Accelerated Scientific Discovery projects on Derecho

The Accelerated Scientific Discovery (ASD) program provides a unique opportunity for large-scale computational projects to have nearly exclusive use of new NCAR high-performance computing systems for a few months. The new 19.87-petaflops Derecho system is the latest example following similar opportunities with the Cheyenne system in 2017 and Yellowstone in 2012.

The university and NCAR lab projects scheduled for completion in 2023 are described below.

University projects | NCAR projects


Derecho logo on a background designed for the system's "skin."

A rendering of the skin design for the Derecho supercomputer.

University projects

Dynamically downscaling CMIP6 GCMs across the western United States to quantify climate change uncertainty at landscape scales: WRF experiments conducted on convective-permitting scales

Project lead: Alex Hall, UCLA

Collaborators: Stefan Rahimi, Chad Thackeray, Lei Huang, Jesse Norris (UCLA), Zach Lebo (U Wyoming), David Pierce, Dan Cayan (SIO), Timothy Juliano (RAL)

Science domain: Climate

Derecho allocation: 56.82 million core-hours

We request nearly 57 million core hours on Derecho to dynamically downscale a 15-member GCM ensemble from the 6th Coupled Model Intercomparison Project (CMIP6) across western North America to convective permitting scales. The creation of such an ensemble will complement a pre-existing four-member ensemble and, for the first time, allow for the application of the emergent constraint (EC) technique to reduce uncertainties in future regional climate-change projections. Additionally, these data are to be used to train a state-of-the-art statistical downscaling model, which will then be used to downscale a majority of the best-performing CMIP6 GCMs in a novel hybrid downscaling approach. This dataset is being created with community usability in mind, as we post-process daily output of 36 key variables, selected in collaboration with fire and hydrologic modelers, atmospheric scientists, and stakeholder engagement specialists. With unprecedented water resources shortages, fire weather conditions, and heat extremes, such a dataset is needed immediately in order to reduce climate change uncertainties at landscape scales.

High-resolution integrated hydrologic modeling of the Continental US: a community resource to accelerate hydrologic discovery in changing systems

Project lead: Reed Maxwell, Princeton University

Collaborators: Laura Condon (U Arizona)

Science domain: Hydrology

Derecho allocation: 20 million core-hours and 62,200 GPU hours

We are requesting a combination of CPU and GPU resources to complete a set of novel national integrated hydrologic simulations with particle tracking. The proposed simulations will be the first long term national particle tracking simulations of their kind and will provide unprecedented ability to quantitatively assess whether the hydrologic cycle is accelerating (a major unanswered question in hydrology). Additionally, all of our simulations will be shared as a community resource through the HydroFrame NSF cyber infrastructure project and our tests will provide new GPU workflows for hydrologic modelers. Understanding the interactions between surface water, groundwater, and lower atmosphere systems is crucial to understanding and predicting the dynamics of water availability and extreme events. Our team has completed development and initialization of the next generation ParFlow-CONUS2.0 model. The new model has increased coverage area, additional geologic layering, and new topographic processing and overland flow formulations.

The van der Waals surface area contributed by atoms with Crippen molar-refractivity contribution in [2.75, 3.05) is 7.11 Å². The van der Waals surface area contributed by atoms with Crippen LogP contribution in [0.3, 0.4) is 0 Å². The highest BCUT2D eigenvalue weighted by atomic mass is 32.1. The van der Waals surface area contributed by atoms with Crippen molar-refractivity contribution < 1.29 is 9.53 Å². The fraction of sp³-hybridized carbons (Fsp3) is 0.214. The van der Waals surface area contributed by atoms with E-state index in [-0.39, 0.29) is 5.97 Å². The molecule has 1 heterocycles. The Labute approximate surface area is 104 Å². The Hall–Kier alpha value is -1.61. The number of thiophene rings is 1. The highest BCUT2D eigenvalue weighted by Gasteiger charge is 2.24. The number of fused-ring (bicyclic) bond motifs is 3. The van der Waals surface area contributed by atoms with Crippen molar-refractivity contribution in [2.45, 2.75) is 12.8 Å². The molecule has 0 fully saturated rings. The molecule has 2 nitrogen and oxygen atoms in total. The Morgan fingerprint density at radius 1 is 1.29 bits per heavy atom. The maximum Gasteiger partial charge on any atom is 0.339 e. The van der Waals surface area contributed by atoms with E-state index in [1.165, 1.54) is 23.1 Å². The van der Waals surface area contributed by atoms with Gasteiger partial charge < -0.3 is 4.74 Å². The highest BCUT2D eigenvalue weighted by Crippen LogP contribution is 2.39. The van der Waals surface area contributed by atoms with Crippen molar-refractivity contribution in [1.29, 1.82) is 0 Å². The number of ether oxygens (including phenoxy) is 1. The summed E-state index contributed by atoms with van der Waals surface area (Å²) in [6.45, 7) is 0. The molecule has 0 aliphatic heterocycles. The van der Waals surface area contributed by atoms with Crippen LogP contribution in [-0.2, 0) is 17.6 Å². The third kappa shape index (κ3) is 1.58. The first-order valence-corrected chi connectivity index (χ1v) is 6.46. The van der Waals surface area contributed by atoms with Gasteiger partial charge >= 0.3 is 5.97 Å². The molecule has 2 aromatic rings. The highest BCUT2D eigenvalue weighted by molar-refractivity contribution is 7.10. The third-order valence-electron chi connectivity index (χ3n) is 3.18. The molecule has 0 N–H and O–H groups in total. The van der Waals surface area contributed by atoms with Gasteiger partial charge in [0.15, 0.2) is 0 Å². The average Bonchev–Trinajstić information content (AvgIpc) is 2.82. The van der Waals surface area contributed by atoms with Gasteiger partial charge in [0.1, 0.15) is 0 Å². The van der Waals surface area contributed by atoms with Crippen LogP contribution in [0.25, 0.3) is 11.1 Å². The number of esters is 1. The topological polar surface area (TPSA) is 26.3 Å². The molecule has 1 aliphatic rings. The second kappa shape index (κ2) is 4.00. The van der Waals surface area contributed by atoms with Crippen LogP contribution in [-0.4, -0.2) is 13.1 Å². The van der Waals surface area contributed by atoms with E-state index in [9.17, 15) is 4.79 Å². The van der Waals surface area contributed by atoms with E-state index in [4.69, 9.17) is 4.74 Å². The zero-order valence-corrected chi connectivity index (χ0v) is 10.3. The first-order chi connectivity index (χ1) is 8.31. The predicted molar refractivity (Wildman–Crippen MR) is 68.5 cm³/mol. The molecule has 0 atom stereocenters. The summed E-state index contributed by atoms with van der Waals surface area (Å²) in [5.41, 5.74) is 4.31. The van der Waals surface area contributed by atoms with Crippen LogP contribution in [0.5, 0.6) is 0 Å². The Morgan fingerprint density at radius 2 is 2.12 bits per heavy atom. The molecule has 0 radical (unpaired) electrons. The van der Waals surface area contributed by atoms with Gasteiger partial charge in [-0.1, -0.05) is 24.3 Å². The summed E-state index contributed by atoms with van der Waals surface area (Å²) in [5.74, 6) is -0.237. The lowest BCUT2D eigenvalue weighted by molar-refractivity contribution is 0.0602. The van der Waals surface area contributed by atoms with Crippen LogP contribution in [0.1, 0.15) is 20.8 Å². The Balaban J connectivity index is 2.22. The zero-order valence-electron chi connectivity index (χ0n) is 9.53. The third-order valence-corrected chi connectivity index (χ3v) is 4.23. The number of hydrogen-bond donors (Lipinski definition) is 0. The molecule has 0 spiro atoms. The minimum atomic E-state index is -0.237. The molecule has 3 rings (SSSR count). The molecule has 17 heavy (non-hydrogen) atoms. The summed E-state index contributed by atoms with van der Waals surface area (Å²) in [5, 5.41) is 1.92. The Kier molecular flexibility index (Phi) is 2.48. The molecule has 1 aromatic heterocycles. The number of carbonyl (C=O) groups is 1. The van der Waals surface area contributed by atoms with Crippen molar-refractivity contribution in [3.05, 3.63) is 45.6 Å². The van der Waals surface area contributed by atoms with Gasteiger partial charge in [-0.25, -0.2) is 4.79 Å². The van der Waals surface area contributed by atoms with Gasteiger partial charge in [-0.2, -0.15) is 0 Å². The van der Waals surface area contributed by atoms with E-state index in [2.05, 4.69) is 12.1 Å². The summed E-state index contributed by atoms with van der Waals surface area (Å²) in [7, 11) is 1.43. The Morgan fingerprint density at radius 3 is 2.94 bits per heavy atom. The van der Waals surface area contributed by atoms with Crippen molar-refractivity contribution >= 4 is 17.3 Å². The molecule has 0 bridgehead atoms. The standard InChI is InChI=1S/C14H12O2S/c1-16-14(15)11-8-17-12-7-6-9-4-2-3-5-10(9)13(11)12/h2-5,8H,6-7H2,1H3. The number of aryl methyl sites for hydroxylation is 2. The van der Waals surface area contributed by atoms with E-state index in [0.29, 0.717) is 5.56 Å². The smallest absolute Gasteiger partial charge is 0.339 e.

Producing regional climate simulations co-informed by Indigenous guidance to support climate change preparedness and resilience in Alaska and the Yukon

Project lead: Keith Musselman, CU Boulder

Collaborators: J. Hamman (CGD)

Science domain: Hydrology

Derecho allocation: 71.4 million core-hours

Climate change is transforming Arctic hydrology. The impacts of river transformation on Indigenous people, their fisheries, and winter travel corridors remain deeply uncertain. This collaborative project between CU Boulder and NCAR seeks to strengthen understanding of terrestrial hydrologic change in the Arctic and the potential impacts on rivers, fish and Indigenous communities. Guided by an Advisory Council of Indigenous leaders and representatives, our NSF-funded project is conducting regional climate simulations for a 30-year historical period and two future climate scenarios. We are using the Regional Arctic System Model (RASM) with the Community Terrestrial Systems Model (CTSM) applied at high spatial resolution over Alaska and the Yukon. The Accelerated Scientific Discovery (ASD) opportunity presents a unique outcome multiplier that would help us to better characterize the possible range of future climate and river conditions for Indigenous and First Nation decision-makers and the Arctic science community.

Assessing the impact of climate change and solar climate intervention on hazardous convective weather in South America

Project lead: Kristen Rasmussen, Colorado State

Collaborators: Jim Hurrell, Changhai Liu (RAL)

Science domain: Climate

Derecho allocation: 40,700,000 core-hours

To potentially offset anthropogenic warming and its associated impacts, there is a growing body of research on climate intervention (CI) methods. While concerns exist over the potential adverse effects that CI schemes may have if implemented, there is a growing realization of the need to research their impacts. The primary goals of our project are to produce ensemble convection-permitting regional climate simulations of convective storms in South America driven by large climate model ensembles in order to: (1) assess the influence of climate change and quantify the range of uncertainty associated with internal climate variability on the production of convective storms, and (2) determine how the impacts of stratospheric aerosol injection might influence mesoscale processes and convective storms. To accomplish these science goals, existing CESM climate change and solar climate intervention large ensemble simulations will be used to drive high-resolution convection-permitting (4-km) ensemble WRF model simulations to explicitly resolve convection in warm seasons over South America.